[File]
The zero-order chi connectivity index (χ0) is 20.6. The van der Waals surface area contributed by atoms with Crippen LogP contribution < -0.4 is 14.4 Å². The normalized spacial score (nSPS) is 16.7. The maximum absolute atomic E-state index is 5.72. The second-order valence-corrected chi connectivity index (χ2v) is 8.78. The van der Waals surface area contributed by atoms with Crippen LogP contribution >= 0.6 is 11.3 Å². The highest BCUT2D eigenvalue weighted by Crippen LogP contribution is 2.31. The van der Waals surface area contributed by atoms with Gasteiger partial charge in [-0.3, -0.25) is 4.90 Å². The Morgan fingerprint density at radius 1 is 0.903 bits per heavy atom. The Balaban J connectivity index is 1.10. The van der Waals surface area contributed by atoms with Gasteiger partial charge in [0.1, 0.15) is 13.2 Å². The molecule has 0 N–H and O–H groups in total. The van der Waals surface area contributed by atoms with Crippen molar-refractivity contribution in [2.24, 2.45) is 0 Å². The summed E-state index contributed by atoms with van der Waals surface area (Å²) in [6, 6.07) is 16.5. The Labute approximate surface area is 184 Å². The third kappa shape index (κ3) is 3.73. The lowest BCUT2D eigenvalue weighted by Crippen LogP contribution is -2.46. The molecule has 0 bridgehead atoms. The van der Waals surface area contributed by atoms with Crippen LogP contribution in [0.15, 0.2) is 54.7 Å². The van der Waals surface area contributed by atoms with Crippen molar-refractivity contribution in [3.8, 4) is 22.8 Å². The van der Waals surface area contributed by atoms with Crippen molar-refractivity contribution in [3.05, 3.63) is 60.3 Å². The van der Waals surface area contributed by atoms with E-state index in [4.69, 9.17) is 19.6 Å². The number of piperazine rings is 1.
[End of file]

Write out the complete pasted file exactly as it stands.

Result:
The zero-order chi connectivity index (χ0) is 20.6. The van der Waals surface area contributed by atoms with Crippen LogP contribution < -0.4 is 14.4 Å². The normalized spacial score (nSPS) is 16.7. The maximum absolute atomic E-state index is 5.72. The second-order valence-corrected chi connectivity index (χ2v) is 8.78. The van der Waals surface area contributed by atoms with Crippen LogP contribution >= 0.6 is 11.3 Å². The highest BCUT2D eigenvalue weighted by Crippen LogP contribution is 2.31. The van der Waals surface area contributed by atoms with Gasteiger partial charge in [-0.3, -0.25) is 4.90 Å². The Morgan fingerprint density at radius 1 is 0.903 bits per heavy atom. The Balaban J connectivity index is 1.10. The van der Waals surface area contributed by atoms with Gasteiger partial charge in [0.1, 0.15) is 13.2 Å². The molecule has 0 N–H and O–H groups in total. The van der Waals surface area contributed by atoms with Crippen molar-refractivity contribution in [2.24, 2.45) is 0 Å². The summed E-state index contributed by atoms with van der Waals surface area (Å²) in [6, 6.07) is 16.5. The Labute approximate surface area is 184 Å². The third kappa shape index (κ3) is 3.73. The lowest BCUT2D eigenvalue weighted by Crippen LogP contribution is -2.46. The molecule has 0 bridgehead atoms. The van der Waals surface area contributed by atoms with Crippen LogP contribution in [0.15, 0.2) is 54.7 Å². The van der Waals surface area contributed by atoms with Crippen molar-refractivity contribution in [3.8, 4) is 22.8 Å². The van der Waals surface area contributed by atoms with Crippen molar-refractivity contribution in [3.05, 3.63) is 60.3 Å². The van der Waals surface area contributed by atoms with E-state index in [4.69, 9.17) is 19.6 Å². The number of piperazine rings is 1.